Barry Anderson with his installation “Fragments of Space: Multiplex” at Commerce Bank
The future is here, and so far it has not taken the form of flying cars, robot servants, convenient interplanetary travel, or most of the other technological promises offered by the creative media of the 20th and 20th centuries. .
It is rather the omnipresence of screens in our daily life that imposes itself as a demarcation between the strangely analog past and modernity. And so it’s only fitting that Barry Anderson’s installation, “Fragments of Space: Multiplex,” opens up to the world from four flat screens located in the Commerce Bank Building’s aptly named Digital Art Wall.
Part of a series of larger works that began in 2015, entitled “Fragments of Space”, the exhibition “Multiplex” takes viewers on an imaginary tour of physical and psychological spaces. Playing on a continuous cycle, video from each screen bleeds onto the next, leaving all four panels slightly ahead or behind their neighbors. This perpetual motion, along with the intentionally twisted positioning of each screen, may be shocking at first, but the ability of an intangible artistic experience to evoke an almost physical reaction in its audience is a triumph, not a flaw. Once viewers have taken a moment to acclimate to the rhythm of the play, they are likely to settle on one screen to watch, perhaps with brief stays to focus their attention on the gestalt of the four interacting screens.
Created using Cinema 4D and After Effects software, the actual content on the screens works in tandem with the infinite loops in which they play. Passersby who linger to watch an entire cycle of the installation will be rewarded with multiple visits to two distinct realms. The more easily recognizable landscape, an elegantly rendered maze, puts viewers in a first-person perspective moving through a post-industrial maze, with quick turns and dead ends.
The purpose of the maze remains a mystery; Anderson’s work embraces the premise that the journey matters more than the destination. Traversing the digital maze is fast, almost to the point of feeling frenetic and claustrophobic. Viewers can notice their lack of agency quite acutely, as all decisions about which direction to take are made on the other side of the monitors. Someone who would have chosen to go to the right will end up on the left.
To further titillate audiences, Anderson’s maze is populated with terrain and artifacts that practically beg a closer look. But alas, the motion of the video takes us past flooded chambers, a doll, and even a partially submerged cow with a speed that defies close scrutiny. Those brave enough to watch multiple times, of course, may have the opportunity to savor the detail that more cursory viewing would miss.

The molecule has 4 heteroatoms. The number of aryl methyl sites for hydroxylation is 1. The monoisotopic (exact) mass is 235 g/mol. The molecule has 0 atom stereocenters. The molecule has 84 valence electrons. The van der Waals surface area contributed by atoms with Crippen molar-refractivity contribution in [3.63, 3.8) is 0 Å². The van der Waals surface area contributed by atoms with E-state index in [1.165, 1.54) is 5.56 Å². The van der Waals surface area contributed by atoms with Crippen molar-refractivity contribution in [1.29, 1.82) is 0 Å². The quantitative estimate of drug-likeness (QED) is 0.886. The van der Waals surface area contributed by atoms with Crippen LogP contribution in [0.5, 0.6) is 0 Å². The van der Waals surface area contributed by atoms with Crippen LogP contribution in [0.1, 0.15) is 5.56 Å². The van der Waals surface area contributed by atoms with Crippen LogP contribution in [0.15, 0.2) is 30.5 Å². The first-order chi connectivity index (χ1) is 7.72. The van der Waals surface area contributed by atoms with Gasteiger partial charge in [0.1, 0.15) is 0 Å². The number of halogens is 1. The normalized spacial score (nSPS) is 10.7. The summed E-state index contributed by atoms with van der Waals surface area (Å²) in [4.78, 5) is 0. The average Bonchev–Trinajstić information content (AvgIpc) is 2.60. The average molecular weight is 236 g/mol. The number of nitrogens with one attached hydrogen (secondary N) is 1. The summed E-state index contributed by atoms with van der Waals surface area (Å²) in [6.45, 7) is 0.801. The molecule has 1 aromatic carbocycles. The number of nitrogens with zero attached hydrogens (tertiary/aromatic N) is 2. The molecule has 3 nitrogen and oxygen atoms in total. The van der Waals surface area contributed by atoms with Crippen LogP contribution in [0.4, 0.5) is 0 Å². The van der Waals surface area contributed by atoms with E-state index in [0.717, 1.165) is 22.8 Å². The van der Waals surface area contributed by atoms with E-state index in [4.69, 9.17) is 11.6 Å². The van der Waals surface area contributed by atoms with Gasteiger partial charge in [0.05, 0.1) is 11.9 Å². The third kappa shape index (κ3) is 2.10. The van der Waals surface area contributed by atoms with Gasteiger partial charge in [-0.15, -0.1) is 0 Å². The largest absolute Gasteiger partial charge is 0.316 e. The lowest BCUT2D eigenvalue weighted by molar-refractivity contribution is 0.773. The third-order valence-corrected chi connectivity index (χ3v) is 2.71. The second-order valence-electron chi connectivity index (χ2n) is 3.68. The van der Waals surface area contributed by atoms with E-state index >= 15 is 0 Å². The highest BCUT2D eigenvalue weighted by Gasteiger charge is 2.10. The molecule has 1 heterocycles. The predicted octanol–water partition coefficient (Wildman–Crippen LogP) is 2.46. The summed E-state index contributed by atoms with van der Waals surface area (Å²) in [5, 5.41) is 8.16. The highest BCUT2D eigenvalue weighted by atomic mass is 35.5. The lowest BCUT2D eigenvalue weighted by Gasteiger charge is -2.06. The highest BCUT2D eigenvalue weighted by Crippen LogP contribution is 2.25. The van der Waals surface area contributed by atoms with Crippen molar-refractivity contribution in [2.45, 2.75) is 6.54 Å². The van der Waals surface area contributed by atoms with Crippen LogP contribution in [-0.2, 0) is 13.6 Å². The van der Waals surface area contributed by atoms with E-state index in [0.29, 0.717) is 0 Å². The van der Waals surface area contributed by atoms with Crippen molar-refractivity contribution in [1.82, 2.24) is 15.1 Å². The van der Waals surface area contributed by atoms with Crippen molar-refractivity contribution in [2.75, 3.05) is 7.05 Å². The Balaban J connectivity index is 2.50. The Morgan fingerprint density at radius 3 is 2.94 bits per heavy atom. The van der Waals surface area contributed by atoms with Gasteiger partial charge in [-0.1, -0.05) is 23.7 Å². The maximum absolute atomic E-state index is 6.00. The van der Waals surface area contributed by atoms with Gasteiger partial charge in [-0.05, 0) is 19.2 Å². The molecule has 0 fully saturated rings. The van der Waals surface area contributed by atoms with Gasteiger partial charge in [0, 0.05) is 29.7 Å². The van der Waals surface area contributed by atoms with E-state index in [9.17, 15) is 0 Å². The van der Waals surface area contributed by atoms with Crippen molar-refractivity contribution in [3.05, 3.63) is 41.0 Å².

Between trips through the maze, Anderson takes viewers into an even more surreal environment that manifests as iridescent geometric shapes that expand and fold in on themselves. And although these sequences are more abstract, there is something about the undulation of light and color that evokes serenity. One interpretation could be that these segments represent the inner psychological workings of humanity. Another might see the artist taking pity on his audience and granting them a meditative reprieve between jaunts through the more cognitively and emotionally taxing maze components of the work.
In the end, the reason for the animations, which represent great technical mastery, is less important than the fact that they exist. Anderson’s art is deliberately minimalist, both aesthetically and in terms of the context it provides.
Human beings spend a huge portion of their waking hours staring at screens. Doing so in a way that promotes thought and elicits emotional catharsis is a unique and rare experience. To that end, Anderson does a great job of creating digital art for a digital age.
“Fragments of Space: Multiplex” continues at the Commerce Bank Digital Art Wall, 1001 Main St., through October 4. Hours are 8 a.m. to 5 p.m. Monday through Friday. For more information, contact Robin Trafton, Custodian, Commerce Bank, 816.760.7885 or [email protected]